MOSCOW (Reuters) - Russian Prime Minister Vladimir Putin on Monday said it was time for Russia to rebuild links with former Cold War ally Cuba, news agencies reported.
The Kremlin is angry at U.S. plans for a missile defence system in Eastern Europe, and last month a news report suggested Russia might use Cuba, a thorn in America’s side for half a century, as a refueling stop for nuclear-capable bombers.
The Russian Defence Ministry denied the report and said it had no plans to open any military bases abroad, but a top U.S. general was drawn to say such a move would cross a “red line”.
Moscow was the Caribbean island’s key oil, arms and grain supplier for 30 years, until subsidies propping up the economy of Fidel Castro’s revolutionary government fell to a trickle and then dried up entirely after the collapse of the Soviet Union.
“We need to reestablish positions on Cuba and in other countries,” news agency Interfax quoted Putin as saying at the weekly presidium meeting of key government ministers.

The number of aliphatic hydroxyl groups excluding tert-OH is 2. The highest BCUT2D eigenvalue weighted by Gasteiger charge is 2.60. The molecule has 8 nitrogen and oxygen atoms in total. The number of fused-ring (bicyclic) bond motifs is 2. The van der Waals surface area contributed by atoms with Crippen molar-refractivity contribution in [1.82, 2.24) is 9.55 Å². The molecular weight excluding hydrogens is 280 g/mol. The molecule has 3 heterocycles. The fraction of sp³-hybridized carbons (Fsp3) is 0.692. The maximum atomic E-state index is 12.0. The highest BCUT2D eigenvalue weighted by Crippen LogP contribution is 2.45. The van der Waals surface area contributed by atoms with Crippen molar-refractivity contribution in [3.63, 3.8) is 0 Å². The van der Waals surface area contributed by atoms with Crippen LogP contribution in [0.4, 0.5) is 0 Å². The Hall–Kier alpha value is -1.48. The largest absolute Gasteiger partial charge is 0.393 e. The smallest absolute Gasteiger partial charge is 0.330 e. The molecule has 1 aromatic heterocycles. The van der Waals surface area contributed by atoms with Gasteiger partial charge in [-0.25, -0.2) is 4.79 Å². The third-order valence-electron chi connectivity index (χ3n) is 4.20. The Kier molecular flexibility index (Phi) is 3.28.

Just 144 km (90 miles) from the coast of U.S. state of Florida, Cuba still has no formal diplomatic ties with Washington D.C.
At the height of the Cold War in 1962, a two-week crisis over Soviet missiles on the island nearly led to full-blown war.
Putin’s remarks came after Russian Deputy Prime Minister Igor Sechin reported on a recent three-day visit to Cuba, where he discussed a raft of trade and investment issues and met with Raul Castro, Fidel’s brother and now the island’s leader.
“We agreed on a priority direction for cooperation, this being energy, the mining industry, agriculture, transport, health care and communications,” news agency RIA quoted Sechin as saying.
Reporting by Chris Baldwin, editing by Toby Reynolds
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